Afghanistan and the War against China

A World War III is becoming more likely. Both nuclear-armed superpowers, the United States and Russia, have been on high alert for some time now. Kurt Campbell, a specialist in Asian affairs, is leading an aggressive Cold War-style offensive against China, the economic powerhouse of Asia, in his role as Asia coordinator for the Biden administration. All three powers are now part of the current multilateral constellation. To understand the complexities of the current environment, it helps to review John Bellamy Foster’s essential study, “The New Cold War on China,” published in the July/August 2021 issue of Monthly Review.

In what could be a precursor to a larger confrontation, there is a perception that the retreat of troops occupying Afghanistan represents an intensification of the preparations for war with China. In the lead-up to such a war, it would be necessary to reconsider the human and strategic cost of this chaotic retreat.

The world witnessed the heartbreaking images of the debacle that was the occupation. It is hard to believe Joe Biden when he says that this humanitarian and military disaster represents the strength of the U.S., or worse, that it is an example of precision. There were scenes of thousands of adults and children at the airport in Kabul running aimlessly down the runways behind huge military aircraft, fleeing retribution. In the wheel well of an aircraft that would carry them to safety from the Taliban, they found dead bodies. Many others fled as well, complicit in the violence of empire in a country full of Guantanamo-style prisons, always beyond the reach of U.S. federal courts, just the way bigwigs like George W. Bush and Dick Cheney prefer them.

This humanitarian and strategic embarrassment in front of the whole world, including the voting population of U.S. allies in the Group of Seven and NATO, was well summarized by Sylvie Kauffmann, opinion writer for the French newspaper Le Monde. She pointed out the deep geopolitical impact of the Kabul airport debacle and the self-inflicted humiliation of the U.S., economic and political powerhouse of the world, which spent almost $1 trillion on the war in Afghanistan between 2003 and 2017.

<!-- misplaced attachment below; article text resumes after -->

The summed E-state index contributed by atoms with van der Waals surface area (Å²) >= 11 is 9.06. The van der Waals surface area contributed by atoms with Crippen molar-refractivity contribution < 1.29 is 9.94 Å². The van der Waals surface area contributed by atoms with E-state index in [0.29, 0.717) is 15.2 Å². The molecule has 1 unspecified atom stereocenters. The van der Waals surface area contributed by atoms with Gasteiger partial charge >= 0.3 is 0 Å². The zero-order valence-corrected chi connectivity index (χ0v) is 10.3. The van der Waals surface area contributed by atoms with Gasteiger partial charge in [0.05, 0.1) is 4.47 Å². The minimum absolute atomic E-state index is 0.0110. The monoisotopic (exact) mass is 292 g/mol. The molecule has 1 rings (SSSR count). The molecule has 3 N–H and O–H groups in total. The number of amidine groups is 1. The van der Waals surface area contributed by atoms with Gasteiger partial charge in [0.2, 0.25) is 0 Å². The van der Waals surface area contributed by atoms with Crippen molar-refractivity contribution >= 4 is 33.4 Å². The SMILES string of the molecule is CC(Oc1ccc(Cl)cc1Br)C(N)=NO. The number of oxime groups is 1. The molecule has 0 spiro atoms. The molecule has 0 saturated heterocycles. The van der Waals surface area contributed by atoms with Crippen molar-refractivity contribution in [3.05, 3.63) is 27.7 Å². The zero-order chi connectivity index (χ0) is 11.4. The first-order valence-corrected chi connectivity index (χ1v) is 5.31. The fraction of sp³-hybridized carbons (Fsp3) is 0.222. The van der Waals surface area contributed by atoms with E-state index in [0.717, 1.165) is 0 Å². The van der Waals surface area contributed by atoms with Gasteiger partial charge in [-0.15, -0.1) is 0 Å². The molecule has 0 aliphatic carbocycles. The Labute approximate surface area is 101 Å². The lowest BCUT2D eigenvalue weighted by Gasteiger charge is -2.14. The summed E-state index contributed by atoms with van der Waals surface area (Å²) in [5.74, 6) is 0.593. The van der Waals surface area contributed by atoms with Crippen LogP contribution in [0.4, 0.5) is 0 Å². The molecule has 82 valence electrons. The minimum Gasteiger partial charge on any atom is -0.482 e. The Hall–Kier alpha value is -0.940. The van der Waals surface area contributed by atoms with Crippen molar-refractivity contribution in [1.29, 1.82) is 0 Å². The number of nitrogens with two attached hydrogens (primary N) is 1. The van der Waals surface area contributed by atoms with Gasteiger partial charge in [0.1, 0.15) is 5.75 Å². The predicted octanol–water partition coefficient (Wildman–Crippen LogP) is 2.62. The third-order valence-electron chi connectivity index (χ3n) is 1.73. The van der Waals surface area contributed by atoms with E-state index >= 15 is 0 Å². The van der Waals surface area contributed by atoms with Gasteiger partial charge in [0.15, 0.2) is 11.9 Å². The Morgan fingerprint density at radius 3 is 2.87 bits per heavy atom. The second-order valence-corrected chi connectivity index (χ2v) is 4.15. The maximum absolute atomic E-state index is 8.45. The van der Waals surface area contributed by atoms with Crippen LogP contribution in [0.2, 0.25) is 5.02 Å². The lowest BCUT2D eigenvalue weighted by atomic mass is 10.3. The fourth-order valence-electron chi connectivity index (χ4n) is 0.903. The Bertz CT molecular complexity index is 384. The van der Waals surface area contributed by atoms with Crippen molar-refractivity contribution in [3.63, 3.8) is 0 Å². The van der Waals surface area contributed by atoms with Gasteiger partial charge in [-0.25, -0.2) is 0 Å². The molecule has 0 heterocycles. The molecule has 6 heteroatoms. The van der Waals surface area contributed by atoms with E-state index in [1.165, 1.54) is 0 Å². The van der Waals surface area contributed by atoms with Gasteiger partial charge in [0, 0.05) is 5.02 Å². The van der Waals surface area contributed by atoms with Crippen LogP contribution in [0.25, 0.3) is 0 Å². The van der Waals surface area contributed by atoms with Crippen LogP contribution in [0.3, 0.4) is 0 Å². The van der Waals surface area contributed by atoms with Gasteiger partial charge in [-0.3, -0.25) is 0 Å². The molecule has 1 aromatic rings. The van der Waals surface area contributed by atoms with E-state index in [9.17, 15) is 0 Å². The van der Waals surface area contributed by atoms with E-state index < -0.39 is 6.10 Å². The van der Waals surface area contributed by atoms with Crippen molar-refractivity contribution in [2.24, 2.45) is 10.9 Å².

According to the Office of the Inspector General, in the Government Accountability Office’s 2017 report, the U.S. sent 16,643 pieces of equipment, 599,690 weapons, 29,681 pounds of explosives, 208 aircraft and 16,191 pieces of intelligence, surveillance and reconnaissance equipment.*

Far from having a free market, the U.S. has a military-industrial complex whose leaders were unable to cobble together an evacuation of its troops and personnel or those of its allies, from both within and outside Afghanistan. The evacuation has been, as Kauffmann says, “the all-consuming debacle, born from the U.S.’ analytical and operational errors, [that] raises a series of fundamental questions about its role in the world.” Are the brutal occupation and its failed military evacuation part of the preparations for a risky war with China?

This humiliating evacuation comes after 20 years of the illegal and brutal occupations of Afghanistan, Iraq and five other Middle Eastern and North African countries. These occupations were complete with bombing, and fell under the “program of stabilization and reconstruction.” Naturally, this reconstruction was full of repression and corruption in the form of cost-plus military contracts. But the chaotic execution of the military evacuation and resurgence of Taliban rule in the form of a blitzkrieg campaign which followed can be explained by this very stabilization. Throughout the process, the U.S. took over all functions essential to state sovereignty and administration: foreign relations, defense, and economic policy. This is the classic colonial scheme for the periphery under the International Monetary Fund-World Bank regime. Similar situations can be found in Afghanistan, Iraq and the rest of the Middle East under programs designed by Carlos Pascual (former U.S. ambassador to Mexico), and with the support of then-Vice President Biden. The same Biden who is now trying to distance the U.S. from its oligarchic colonial project, which has left Afghanistan in ruins and chaos, although perhaps with a new native oligarchy now inclined to invest in the country following the discovery of significant mineral deposits. This discovery was made, of course, by the Pentagon in 2010, in conjunction with the U.S. Geological Survey.

In his notes on the domestic and foreign impact of the military evacuation, Moisés Garduño García, professor at the College of Political Science at the National Autonomous University of Mexico, very perceptively places the emphasis on Russia and China. He points out that “unlike 20 years ago,” and in contrast to the “U.S. retreat, the Chinese and Russian embassies have given no indication that they will withdraw before the Taliban take Kabul. This projects an air of political pragmatism on the part of the Taliban that matches the tactical prowess they demonstrated in retaking most of the provinces without major military operations.”

To be continued….

*Editor’s Note: This data, accurately translated, could not be verified.

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